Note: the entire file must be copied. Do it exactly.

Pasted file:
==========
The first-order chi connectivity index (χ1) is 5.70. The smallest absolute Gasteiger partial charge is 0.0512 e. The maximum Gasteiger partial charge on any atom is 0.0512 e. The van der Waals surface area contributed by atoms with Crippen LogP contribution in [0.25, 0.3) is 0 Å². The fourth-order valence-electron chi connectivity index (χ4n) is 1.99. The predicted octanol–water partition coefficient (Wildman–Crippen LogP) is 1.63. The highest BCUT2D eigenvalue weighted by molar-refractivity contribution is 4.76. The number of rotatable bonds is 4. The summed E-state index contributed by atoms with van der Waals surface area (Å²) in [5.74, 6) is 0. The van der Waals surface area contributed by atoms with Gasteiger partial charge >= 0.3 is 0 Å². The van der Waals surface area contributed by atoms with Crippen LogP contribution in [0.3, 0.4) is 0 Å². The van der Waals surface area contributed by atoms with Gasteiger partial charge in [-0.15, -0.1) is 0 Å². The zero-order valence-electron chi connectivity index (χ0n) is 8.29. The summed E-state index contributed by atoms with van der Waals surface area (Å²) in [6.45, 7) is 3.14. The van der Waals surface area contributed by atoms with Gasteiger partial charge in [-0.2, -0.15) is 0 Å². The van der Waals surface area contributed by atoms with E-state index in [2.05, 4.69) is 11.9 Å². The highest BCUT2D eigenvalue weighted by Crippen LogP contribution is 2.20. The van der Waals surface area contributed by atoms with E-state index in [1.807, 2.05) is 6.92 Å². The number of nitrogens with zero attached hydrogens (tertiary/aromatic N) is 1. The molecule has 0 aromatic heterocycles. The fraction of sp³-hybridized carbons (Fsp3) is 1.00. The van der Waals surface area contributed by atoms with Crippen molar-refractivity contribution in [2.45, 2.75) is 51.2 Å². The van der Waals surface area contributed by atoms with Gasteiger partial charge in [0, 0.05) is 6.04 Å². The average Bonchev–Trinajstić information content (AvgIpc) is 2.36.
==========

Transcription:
The first-order chi connectivity index (χ1) is 5.70. The smallest absolute Gasteiger partial charge is 0.0512 e. The maximum Gasteiger partial charge on any atom is 0.0512 e. The van der Waals surface area contributed by atoms with Crippen LogP contribution in [0.25, 0.3) is 0 Å². The fourth-order valence-electron chi connectivity index (χ4n) is 1.99. The predicted octanol–water partition coefficient (Wildman–Crippen LogP) is 1.63. The highest BCUT2D eigenvalue weighted by molar-refractivity contribution is 4.76. The number of rotatable bonds is 4. The summed E-state index contributed by atoms with van der Waals surface area (Å²) in [5.74, 6) is 0. The van der Waals surface area contributed by atoms with Gasteiger partial charge >= 0.3 is 0 Å². The van der Waals surface area contributed by atoms with Crippen LogP contribution in [0.3, 0.4) is 0 Å². The van der Waals surface area contributed by atoms with Gasteiger partial charge in [-0.15, -0.1) is 0 Å². The zero-order valence-electron chi connectivity index (χ0n) is 8.29. The summed E-state index contributed by atoms with van der Waals surface area (Å²) in [6.45, 7) is 3.14. The van der Waals surface area contributed by atoms with Gasteiger partial charge in [-0.2, -0.15) is 0 Å². The van der Waals surface area contributed by atoms with E-state index in [2.05, 4.69) is 11.9 Å². The highest BCUT2D eigenvalue weighted by Crippen LogP contribution is 2.20. The van der Waals surface area contributed by atoms with E-state index in [1.807, 2.05) is 6.92 Å². The number of nitrogens with zero attached hydrogens (tertiary/aromatic N) is 1. The molecule has 0 aromatic heterocycles. The fraction of sp³-hybridized carbons (Fsp3) is 1.00. The van der Waals surface area contributed by atoms with Crippen molar-refractivity contribution in [2.45, 2.75) is 51.2 Å². The van der Waals surface area contributed by atoms with Gasteiger partial charge in [0, 0.05) is 6.04 Å². The average Bonchev–Trinajstić information content (AvgIpc) is 2.36.